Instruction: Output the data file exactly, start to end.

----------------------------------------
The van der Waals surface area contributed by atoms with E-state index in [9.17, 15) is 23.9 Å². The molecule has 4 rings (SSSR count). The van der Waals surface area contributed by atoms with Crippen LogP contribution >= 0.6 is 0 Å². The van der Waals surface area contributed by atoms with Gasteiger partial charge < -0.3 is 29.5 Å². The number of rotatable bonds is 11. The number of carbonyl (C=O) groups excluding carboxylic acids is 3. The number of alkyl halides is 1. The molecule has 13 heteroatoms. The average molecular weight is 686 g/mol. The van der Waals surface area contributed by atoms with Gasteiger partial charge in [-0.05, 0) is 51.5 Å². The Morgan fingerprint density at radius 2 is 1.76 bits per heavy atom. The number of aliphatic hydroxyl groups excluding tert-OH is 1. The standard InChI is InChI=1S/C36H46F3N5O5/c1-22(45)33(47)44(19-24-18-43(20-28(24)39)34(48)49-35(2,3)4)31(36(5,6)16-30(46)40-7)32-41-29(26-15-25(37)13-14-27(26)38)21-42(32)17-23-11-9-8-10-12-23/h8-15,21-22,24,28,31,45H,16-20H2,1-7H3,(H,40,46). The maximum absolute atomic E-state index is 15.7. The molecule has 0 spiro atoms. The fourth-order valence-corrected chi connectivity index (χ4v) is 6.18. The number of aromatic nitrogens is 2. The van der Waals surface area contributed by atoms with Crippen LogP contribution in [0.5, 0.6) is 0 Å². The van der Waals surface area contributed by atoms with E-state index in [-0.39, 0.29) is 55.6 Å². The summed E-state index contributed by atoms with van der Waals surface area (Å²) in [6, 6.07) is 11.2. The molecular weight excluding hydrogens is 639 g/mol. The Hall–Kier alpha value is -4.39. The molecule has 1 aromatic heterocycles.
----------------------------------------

The van der Waals surface area contributed by atoms with E-state index in [9.17, 15) is 23.9 Å². The molecule has 4 rings (SSSR count). The van der Waals surface area contributed by atoms with Crippen LogP contribution >= 0.6 is 0 Å². The van der Waals surface area contributed by atoms with Gasteiger partial charge < -0.3 is 29.5 Å². The number of rotatable bonds is 11. The number of carbonyl (C=O) groups excluding carboxylic acids is 3. The number of alkyl halides is 1. The molecule has 13 heteroatoms. The average molecular weight is 686 g/mol. The van der Waals surface area contributed by atoms with Gasteiger partial charge in [-0.05, 0) is 51.5 Å². The Morgan fingerprint density at radius 2 is 1.76 bits per heavy atom. The number of aliphatic hydroxyl groups excluding tert-OH is 1. The standard InChI is InChI=1S/C36H46F3N5O5/c1-22(45)33(47)44(19-24-18-43(20-28(24)39)34(48)49-35(2,3)4)31(36(5,6)16-30(46)40-7)32-41-29(26-15-25(37)13-14-27(26)38)21-42(32)17-23-11-9-8-10-12-23/h8-15,21-22,24,28,31,45H,16-20H2,1-7H3,(H,40,46). The maximum absolute atomic E-state index is 15.7. The molecule has 0 spiro atoms. The fourth-order valence-corrected chi connectivity index (χ4v) is 6.18. The number of aromatic nitrogens is 2. The van der Waals surface area contributed by atoms with Crippen LogP contribution in [0.5, 0.6) is 0 Å². The van der Waals surface area contributed by atoms with E-state index in [-0.39, 0.29) is 55.6 Å². The summed E-state index contributed by atoms with van der Waals surface area (Å²) in [6, 6.07) is 11.2. The molecular weight excluding hydrogens is 639 g/mol. The Hall–Kier alpha value is -4.39. The molecule has 1 aromatic heterocycles.